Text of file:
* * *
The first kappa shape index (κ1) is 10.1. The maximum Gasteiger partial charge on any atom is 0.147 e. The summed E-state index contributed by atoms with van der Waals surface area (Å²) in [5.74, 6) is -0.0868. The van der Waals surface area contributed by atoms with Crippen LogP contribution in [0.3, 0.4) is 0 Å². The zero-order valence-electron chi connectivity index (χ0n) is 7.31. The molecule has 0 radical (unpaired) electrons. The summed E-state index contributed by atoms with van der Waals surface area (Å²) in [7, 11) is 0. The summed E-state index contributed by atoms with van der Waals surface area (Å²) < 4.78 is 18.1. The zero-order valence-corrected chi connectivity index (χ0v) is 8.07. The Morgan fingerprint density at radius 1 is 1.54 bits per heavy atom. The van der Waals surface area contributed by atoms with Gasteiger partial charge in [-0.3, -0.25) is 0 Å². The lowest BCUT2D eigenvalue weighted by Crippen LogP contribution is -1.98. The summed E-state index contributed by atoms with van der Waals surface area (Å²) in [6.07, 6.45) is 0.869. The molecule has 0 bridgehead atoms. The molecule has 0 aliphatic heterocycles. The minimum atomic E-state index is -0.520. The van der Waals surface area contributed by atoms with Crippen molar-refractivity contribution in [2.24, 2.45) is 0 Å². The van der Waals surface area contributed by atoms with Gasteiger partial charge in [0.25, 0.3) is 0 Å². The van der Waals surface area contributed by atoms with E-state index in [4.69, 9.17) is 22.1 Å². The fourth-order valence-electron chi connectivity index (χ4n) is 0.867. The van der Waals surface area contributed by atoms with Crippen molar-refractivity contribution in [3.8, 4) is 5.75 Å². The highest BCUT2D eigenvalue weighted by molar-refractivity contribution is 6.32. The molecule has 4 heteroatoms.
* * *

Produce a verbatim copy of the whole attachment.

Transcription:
The first kappa shape index (κ1) is 10.1. The maximum Gasteiger partial charge on any atom is 0.147 e. The summed E-state index contributed by atoms with van der Waals surface area (Å²) in [5.74, 6) is -0.0868. The van der Waals surface area contributed by atoms with Crippen LogP contribution in [0.3, 0.4) is 0 Å². The zero-order valence-electron chi connectivity index (χ0n) is 7.31. The molecule has 0 radical (unpaired) electrons. The summed E-state index contributed by atoms with van der Waals surface area (Å²) in [7, 11) is 0. The summed E-state index contributed by atoms with van der Waals surface area (Å²) < 4.78 is 18.1. The zero-order valence-corrected chi connectivity index (χ0v) is 8.07. The Morgan fingerprint density at radius 1 is 1.54 bits per heavy atom. The van der Waals surface area contributed by atoms with Gasteiger partial charge in [-0.3, -0.25) is 0 Å². The lowest BCUT2D eigenvalue weighted by Crippen LogP contribution is -1.98. The summed E-state index contributed by atoms with van der Waals surface area (Å²) in [6.07, 6.45) is 0.869. The molecule has 0 bridgehead atoms. The molecule has 0 aliphatic heterocycles. The minimum atomic E-state index is -0.520. The van der Waals surface area contributed by atoms with Crippen molar-refractivity contribution in [2.24, 2.45) is 0 Å². The van der Waals surface area contributed by atoms with Gasteiger partial charge in [0.25, 0.3) is 0 Å². The van der Waals surface area contributed by atoms with E-state index in [4.69, 9.17) is 22.1 Å². The fourth-order valence-electron chi connectivity index (χ4n) is 0.867. The van der Waals surface area contributed by atoms with Crippen molar-refractivity contribution in [3.8, 4) is 5.75 Å². The highest BCUT2D eigenvalue weighted by molar-refractivity contribution is 6.32. The molecule has 4 heteroatoms.